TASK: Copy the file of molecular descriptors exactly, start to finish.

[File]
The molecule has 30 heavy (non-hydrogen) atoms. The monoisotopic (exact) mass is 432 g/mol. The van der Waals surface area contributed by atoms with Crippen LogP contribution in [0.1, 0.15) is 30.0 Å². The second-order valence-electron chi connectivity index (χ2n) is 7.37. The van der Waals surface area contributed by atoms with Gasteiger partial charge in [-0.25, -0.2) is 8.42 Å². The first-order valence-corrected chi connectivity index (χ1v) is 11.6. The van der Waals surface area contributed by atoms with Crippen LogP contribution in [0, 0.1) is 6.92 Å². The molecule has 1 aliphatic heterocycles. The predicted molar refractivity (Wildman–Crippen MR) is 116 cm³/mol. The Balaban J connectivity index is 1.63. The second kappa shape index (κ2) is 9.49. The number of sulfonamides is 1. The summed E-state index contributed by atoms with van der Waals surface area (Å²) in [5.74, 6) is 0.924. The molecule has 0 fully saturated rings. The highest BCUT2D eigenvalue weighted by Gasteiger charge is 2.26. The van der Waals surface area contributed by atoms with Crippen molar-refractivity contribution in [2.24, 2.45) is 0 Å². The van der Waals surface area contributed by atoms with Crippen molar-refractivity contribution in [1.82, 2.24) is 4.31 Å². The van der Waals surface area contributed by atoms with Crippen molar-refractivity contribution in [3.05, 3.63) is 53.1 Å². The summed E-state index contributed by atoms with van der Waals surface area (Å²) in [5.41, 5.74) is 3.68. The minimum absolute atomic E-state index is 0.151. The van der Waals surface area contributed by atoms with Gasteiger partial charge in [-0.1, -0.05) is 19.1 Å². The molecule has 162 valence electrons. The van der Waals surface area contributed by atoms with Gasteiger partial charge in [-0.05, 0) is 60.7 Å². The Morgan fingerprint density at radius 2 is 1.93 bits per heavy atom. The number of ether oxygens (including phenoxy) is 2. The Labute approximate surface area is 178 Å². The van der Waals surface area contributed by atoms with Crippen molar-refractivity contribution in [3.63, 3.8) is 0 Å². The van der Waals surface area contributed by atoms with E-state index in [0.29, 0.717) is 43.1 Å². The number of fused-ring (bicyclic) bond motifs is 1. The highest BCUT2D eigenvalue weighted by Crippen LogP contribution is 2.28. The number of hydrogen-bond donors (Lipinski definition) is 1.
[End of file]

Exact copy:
The molecule has 30 heavy (non-hydrogen) atoms. The monoisotopic (exact) mass is 432 g/mol. The van der Waals surface area contributed by atoms with Crippen LogP contribution in [0.1, 0.15) is 30.0 Å². The second-order valence-electron chi connectivity index (χ2n) is 7.37. The van der Waals surface area contributed by atoms with Gasteiger partial charge in [-0.25, -0.2) is 8.42 Å². The first-order valence-corrected chi connectivity index (χ1v) is 11.6. The van der Waals surface area contributed by atoms with Crippen LogP contribution in [0, 0.1) is 6.92 Å². The molecule has 1 aliphatic heterocycles. The predicted molar refractivity (Wildman–Crippen MR) is 116 cm³/mol. The Balaban J connectivity index is 1.63. The second kappa shape index (κ2) is 9.49. The number of sulfonamides is 1. The summed E-state index contributed by atoms with van der Waals surface area (Å²) in [5.74, 6) is 0.924. The molecule has 0 fully saturated rings. The highest BCUT2D eigenvalue weighted by Gasteiger charge is 2.26. The van der Waals surface area contributed by atoms with Crippen molar-refractivity contribution in [2.24, 2.45) is 0 Å². The van der Waals surface area contributed by atoms with Crippen molar-refractivity contribution in [1.82, 2.24) is 4.31 Å². The van der Waals surface area contributed by atoms with Crippen molar-refractivity contribution in [3.05, 3.63) is 53.1 Å². The summed E-state index contributed by atoms with van der Waals surface area (Å²) in [5.41, 5.74) is 3.68. The minimum absolute atomic E-state index is 0.151. The van der Waals surface area contributed by atoms with Gasteiger partial charge in [-0.1, -0.05) is 19.1 Å². The molecule has 162 valence electrons. The van der Waals surface area contributed by atoms with Gasteiger partial charge in [-0.05, 0) is 60.7 Å². The Morgan fingerprint density at radius 2 is 1.93 bits per heavy atom. The number of ether oxygens (including phenoxy) is 2. The Labute approximate surface area is 178 Å². The van der Waals surface area contributed by atoms with Crippen molar-refractivity contribution in [3.63, 3.8) is 0 Å². The van der Waals surface area contributed by atoms with E-state index in [0.29, 0.717) is 43.1 Å². The number of fused-ring (bicyclic) bond motifs is 1. The highest BCUT2D eigenvalue weighted by Crippen LogP contribution is 2.28. The number of hydrogen-bond donors (Lipinski definition) is 1.